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USApp Managing Editor, Chris Gilson looks at the best in political blogging from around the Beltway. Our round-up of state blogs will follow on Saturday afternoon. 

President Obama, the Democratic Party, and the GOP 

This month is crucial for President Obama, writes Wonkblog, who preview three of the White House’s most important projects: the House’s expected vote on the president’s trade agenda, the Supreme Court’s decision on Obamacare, and the deadline for an agreement with Iran over its nuclear program. Delving into the Supreme Court and Obamacare, The Atlantic wonders on Wednesday if the President is trying to sway the Court, after he made comments that there is no reason why Obamacare’s federal exchanges should be overturned in the courts, and that the case should not have even been taken up.

The Daily Signal this week examines what they say is the ‘real trouble’ with Obama’s rhetoric. They argue that the President is better suited to fighting abstractions such as climate change than more specific threats such as ISIS in the Middle East.

Hit & Run is critical of a planned change by the Obama administration to which American workers are eligible for overtime pay. They say that by increasing the current $23,660 threshold to $52,000, the government is aiming to boost incomes, but might actually end up lowering employment.  Still on the subject of jobs, Perrspectives writes on Monday that Obama has actually created six times more jobs than President George W. Bush did.

Moving over to the Republican Party, Outside the Beltway looks at the slow trend that is seeing the GOP become less socially conservative. 

Elections and the road to 2016 

Looking at the general GOP side of the presidential horse race, United Liberty says that if the party is to be beat former Secretary of State, Hillary Clinton (the Democrats’ likely nominee), then it needs to nominate someone reasonable, avoid the temptation to go negative, and ‘radiate youthfulness and vigor’. Clinton already has the GOP’s field of candidates in a difficult spot – Americablog comments that they have tried and failed to respond to her call last week for 20 days of nationwide early voting and automatic voter registration. FiveThirtyEight, meanwhile, looks at what Fox News isn’t saying about its upcoming GOP debate, and what determines which ten GOP candidates will be participating. Looking at some of those candidates more closely:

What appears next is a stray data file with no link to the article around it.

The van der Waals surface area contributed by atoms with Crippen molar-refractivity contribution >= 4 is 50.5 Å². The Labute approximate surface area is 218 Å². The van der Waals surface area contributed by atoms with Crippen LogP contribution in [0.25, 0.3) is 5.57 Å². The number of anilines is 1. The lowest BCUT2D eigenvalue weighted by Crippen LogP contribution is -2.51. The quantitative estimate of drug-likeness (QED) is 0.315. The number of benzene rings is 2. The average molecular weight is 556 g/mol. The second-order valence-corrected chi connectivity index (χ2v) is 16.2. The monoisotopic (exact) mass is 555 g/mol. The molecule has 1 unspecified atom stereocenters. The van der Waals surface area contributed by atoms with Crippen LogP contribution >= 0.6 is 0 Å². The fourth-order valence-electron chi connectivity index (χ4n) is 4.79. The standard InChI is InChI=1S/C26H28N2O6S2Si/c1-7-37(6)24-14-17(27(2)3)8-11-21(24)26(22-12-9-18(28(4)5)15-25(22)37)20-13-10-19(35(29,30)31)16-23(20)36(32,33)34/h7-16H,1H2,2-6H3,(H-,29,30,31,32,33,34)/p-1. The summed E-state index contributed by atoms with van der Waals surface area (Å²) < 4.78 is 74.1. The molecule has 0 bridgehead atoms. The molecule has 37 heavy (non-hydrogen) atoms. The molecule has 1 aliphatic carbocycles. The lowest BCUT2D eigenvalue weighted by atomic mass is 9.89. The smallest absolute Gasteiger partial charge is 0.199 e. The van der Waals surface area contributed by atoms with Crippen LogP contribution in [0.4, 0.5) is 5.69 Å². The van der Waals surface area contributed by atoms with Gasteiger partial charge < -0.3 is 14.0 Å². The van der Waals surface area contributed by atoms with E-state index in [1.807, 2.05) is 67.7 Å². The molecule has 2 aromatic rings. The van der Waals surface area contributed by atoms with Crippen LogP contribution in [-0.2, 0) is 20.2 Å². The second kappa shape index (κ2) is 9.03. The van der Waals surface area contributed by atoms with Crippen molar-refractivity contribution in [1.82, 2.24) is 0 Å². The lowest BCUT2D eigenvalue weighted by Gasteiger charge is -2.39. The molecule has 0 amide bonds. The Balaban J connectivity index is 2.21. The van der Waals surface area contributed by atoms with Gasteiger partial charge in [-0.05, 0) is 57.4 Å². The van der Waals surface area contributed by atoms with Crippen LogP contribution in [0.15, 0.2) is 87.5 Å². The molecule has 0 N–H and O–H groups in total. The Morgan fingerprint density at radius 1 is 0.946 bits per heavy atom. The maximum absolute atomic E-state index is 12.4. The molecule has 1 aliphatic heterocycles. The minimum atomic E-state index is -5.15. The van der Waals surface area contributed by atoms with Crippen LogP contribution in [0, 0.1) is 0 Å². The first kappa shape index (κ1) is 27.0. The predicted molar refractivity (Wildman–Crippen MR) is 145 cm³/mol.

• Florida Senator Marco Rubio Credit: Gage Skidmore (Flickr, CC-BY-SA-2.0)

    Florida Senator Marco Rubio Credit: Gage Skidmore (Flickr, CC-BY-SA-2.0)

    Wisconsin Governor Scott Walker won’t rule out another Iraq invasion (Crooks & Liars).

  • Florida Senator Marco Rubio is channeling the rhetorical style of JFK (National Journal)…
  • …even though he’s terrible with money (Get There).
  • Former Senator, Rick Santorum had a *small* meeting in Iowa this week (FreakOutNation).
  • Former Florida Governor, Jeb Bush, kicked off a European tour this week (The Atlantic)…
  • …while his ‘non-existent’ campaign has had a few hiccups (Wonkblog)…
  • …and may be panicking after discovering he is not liked by voters (Hit & Run).
  • Is New Jersey Governor, Chris Christie, stealing from former presidential candidate, John McCain’s playbook (National Journal)?

Just at the GOP is looking at ways to beat Hillary Clinton, Political Animal looks at how the Democrats can win in 2016 – by staking out a variety of progressive issue positions that have broad support, and embracing these ideas that makes Republican counter spin unresponsive. Looking at the Democrats’ candidates more closely:

  • This week Clinton endorsed the fight for higher minimum wages and expressed solidarity for those who are pushing for it to rise to $15 nationally (Wonkblog).
  • Clinton shouldn’t worry too much about running a nationally unifying campaign, and should not try and target undecided voters, despite what some are saying (Crooks & Liars).
  • Americablog looks at why Clinton and her husband have been such magnets for scandals in recent years.
  • Townhall reckons that Clinton has a plan to ‘stuff the ballot box’ in 2016 by giving felons and non-citizens along with those who can’t prove their identities the vote.
  • Moving on to someone who isn’t a Clinton, The Democratic Truth reports that Vermont Senator, Bernie Sanders has won 41 percent support in a straw poll of Wisconsin Democrats. 

Government, the Beltway and Congress’ agenda 

On Monday, The Atlantic covers the story that the FBI has been able to create a ‘small air force’ of surveillance planes in recent years. The planes have been carrying out both video and cell phone surveillance. They say that House members have been frustrated at the lack of transparency over the practices given that the president has recently signed a bill rolling back the bulk collection of phone records by the National Security Agency.

In 2012, the U.S, territory of Puerto Rico held a referendum where 44 percent of voters supported statehood. The Hill’s Congress blog looks at the historic inability of Puerto Rico’s statehood movement to gain an absolute majority.

Credit: Adam Fagen (Flickr, CC-BY-NC-SA-2.0)

Credit: Adam Fagen (Flickr, CC-BY-NC-SA-2.0)

This week saw an important decision from the Supreme Court – it held that Congress could not require the State Department to designate ‘Israel’ as the place of birth for U.S. citizens born in Jerusalem. The Volokh Conspiracy says that the decision is a win for the executive branch as its view has trumped that of Congress.

The 2016 campaign has already been fraught with accusations of campaign finance violations as undeclared but active candidates coordinate closely with their SuperPACs. Americablog reports Wednesday that the Chair of the Federal Election Commission (FEC), Ann Ravel has filed a petition with the FEC to request that it enforces campaign finance regulations.

Moving on to the Senate, Daily Kos writes this week that Majority Leader, Mitch McConnell (R-KY) has refused a Democratic request for a budget summit – which creates a fiscal standoff over the sequester spending limits set by the 2011 Budget Control Act.